Four, hot-rolled, plain-carbon steels with varying carbon content were subjected to slow strain-rate tensile (SSRT) tests in a 95-MPa gaseous hydrogen environment at ambient temperature. The influence of pearlite volume fraction on the magnitude of hydrogen-induced degradation of the materials’ strength and ductility was thereby determined. Hydrogen was seen to significantly affect strain-to-failure and reduction-in-area in all four materials, wherein such a loss of tensile ductility was ascribed to the premature initiation and subsequent propagation of surface micro-cracks as revealed by the quantitative damage evolution analyses on the post-fractured specimens. The pearlite grains on sample surfaces manifestly served as the preferential origins of hydrogen-induced micro-cracks, resulting in more considerable embrittlement in materials possessing a higher percentage of pearlite, due to the rapid coalescence of discrete embryonic damage during tensile straining.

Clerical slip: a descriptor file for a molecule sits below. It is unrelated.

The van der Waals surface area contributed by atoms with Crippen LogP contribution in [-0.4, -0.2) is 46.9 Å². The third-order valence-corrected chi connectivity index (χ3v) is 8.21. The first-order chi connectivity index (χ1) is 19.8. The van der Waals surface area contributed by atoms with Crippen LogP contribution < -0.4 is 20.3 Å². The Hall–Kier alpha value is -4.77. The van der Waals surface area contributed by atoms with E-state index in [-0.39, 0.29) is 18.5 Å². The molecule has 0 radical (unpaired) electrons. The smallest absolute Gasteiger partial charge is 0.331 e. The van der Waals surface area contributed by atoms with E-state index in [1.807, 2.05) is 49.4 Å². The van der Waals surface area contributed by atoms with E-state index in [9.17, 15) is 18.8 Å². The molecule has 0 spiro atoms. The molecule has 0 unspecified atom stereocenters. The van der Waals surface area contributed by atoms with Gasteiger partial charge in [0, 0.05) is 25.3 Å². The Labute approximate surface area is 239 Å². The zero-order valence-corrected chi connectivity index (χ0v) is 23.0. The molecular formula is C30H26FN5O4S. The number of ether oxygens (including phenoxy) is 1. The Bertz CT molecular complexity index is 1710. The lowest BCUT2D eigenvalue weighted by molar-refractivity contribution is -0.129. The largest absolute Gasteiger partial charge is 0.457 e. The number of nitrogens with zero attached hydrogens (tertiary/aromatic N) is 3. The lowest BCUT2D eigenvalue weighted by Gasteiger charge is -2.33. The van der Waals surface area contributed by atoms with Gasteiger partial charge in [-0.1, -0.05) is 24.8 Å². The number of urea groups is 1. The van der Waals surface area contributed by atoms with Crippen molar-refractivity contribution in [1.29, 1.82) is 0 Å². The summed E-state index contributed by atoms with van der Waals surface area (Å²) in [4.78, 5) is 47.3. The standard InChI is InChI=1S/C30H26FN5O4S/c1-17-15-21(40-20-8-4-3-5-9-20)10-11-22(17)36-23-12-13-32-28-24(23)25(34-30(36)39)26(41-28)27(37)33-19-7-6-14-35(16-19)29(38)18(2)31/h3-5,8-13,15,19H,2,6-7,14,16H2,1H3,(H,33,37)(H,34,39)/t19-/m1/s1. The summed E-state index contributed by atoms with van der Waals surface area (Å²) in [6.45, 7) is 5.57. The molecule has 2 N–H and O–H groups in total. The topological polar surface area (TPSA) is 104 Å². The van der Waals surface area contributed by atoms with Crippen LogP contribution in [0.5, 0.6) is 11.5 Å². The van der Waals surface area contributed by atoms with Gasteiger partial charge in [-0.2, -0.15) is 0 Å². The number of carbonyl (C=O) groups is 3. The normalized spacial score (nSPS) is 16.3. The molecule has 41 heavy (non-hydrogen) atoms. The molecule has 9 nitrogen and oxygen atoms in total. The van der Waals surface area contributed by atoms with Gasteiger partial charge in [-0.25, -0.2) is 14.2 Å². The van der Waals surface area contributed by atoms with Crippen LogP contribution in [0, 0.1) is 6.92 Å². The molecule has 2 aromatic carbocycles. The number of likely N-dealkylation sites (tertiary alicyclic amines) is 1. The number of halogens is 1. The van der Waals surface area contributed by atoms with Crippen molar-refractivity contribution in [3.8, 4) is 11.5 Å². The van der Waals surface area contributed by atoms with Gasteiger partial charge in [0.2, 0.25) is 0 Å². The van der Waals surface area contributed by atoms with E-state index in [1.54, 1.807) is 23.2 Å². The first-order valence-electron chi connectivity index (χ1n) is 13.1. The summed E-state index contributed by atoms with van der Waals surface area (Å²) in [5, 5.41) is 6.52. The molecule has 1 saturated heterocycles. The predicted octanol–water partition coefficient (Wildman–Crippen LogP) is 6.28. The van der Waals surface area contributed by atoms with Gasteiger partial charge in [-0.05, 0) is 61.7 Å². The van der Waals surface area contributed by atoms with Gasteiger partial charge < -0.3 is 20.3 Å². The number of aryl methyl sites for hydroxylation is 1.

All Science Journal Classification (ASJC) codes
- Renewable Energy, Sustainability and the Environment
- Fuel Technology
- Condensed Matter Physics
- Energy Engineering and Power Technology